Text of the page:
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A campylobacter outbreak associated with stir-fried food

Evans, Meirion Rhys, Lane, W., Frost, J. A. and Nylen, G. 1998. A campylobacter outbreak associated with stir-fried food. Epidemiology and Infection 121 (2) , pp. 275-279. 10.1017/S0950268898001204

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An outbreak of gastrointestinal illness affecting 12 of 29 customers of a ‘Hawaiian’ theme restaurant specializing in stir-fried food occurred in Cardiff, Wales in February 1997. Campylobacter jejuni serotype HS50 phage type 49 (PT49) was isolated from 5 cases. A total of 47 isolates of C. jejuni HS50 PT49 were identified from Wales during 1997, of which 11 were isolated in late February or early March and from the Cardiff area. In the outbreak, illness was associated with eating stir-fried chicken pieces (relative risk 4·81, 95% confidence interval (CI) 0·76–30·44, P=0·03) and a dose-response relationship between risk of illness and amount of chicken consumed was observed (χ2-test for linear trend 3·96, P=0·047). Undercooking of chicken was probably due to a combination of inadequate cooking time and use of large chicken pieces. This is the first time that stir-fried food has been associated with a campylobacter outbreak. The incident also illustrates the value of routine campylobacter subtyping in supporting outbreak investigation.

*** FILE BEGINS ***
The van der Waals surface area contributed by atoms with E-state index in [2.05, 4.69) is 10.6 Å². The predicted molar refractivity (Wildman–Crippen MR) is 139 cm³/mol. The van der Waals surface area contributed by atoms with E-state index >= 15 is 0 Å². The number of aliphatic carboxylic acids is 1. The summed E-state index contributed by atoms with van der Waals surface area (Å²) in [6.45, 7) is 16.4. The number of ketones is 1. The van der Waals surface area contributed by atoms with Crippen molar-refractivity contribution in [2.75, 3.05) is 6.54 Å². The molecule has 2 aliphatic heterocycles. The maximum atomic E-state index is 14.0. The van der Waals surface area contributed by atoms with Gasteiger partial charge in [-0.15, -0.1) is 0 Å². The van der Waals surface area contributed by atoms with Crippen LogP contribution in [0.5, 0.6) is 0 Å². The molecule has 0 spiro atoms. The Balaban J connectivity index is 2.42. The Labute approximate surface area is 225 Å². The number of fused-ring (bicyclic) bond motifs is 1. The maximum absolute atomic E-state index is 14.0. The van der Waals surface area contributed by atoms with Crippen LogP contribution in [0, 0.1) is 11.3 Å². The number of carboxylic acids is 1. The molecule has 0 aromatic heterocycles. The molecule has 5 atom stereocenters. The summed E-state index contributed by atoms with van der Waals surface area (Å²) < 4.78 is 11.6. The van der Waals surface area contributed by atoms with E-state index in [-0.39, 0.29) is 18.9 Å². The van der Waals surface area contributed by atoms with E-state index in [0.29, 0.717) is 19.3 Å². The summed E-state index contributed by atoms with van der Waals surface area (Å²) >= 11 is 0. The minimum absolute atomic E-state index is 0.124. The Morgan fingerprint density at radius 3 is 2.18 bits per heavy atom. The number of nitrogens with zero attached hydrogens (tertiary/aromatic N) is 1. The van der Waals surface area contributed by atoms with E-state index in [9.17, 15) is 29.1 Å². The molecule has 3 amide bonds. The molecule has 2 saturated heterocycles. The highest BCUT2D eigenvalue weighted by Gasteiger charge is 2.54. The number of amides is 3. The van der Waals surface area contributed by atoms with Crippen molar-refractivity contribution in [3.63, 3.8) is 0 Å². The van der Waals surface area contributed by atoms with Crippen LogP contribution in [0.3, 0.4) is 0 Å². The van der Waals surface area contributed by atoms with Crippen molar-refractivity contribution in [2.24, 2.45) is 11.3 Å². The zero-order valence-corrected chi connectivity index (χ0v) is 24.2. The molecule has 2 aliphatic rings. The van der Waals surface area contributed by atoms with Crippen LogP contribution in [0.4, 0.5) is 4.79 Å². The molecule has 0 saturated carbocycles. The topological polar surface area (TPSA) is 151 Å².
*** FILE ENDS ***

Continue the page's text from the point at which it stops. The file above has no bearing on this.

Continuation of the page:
Item Type: Article
Date Type: Publication
Status: Published
Schools: Medicine
Subjects: R Medicine > R Medicine (General)
Publisher: Cambridge University Press
ISSN: 0950-2688
Last Modified: 21 Aug 2019 02:33

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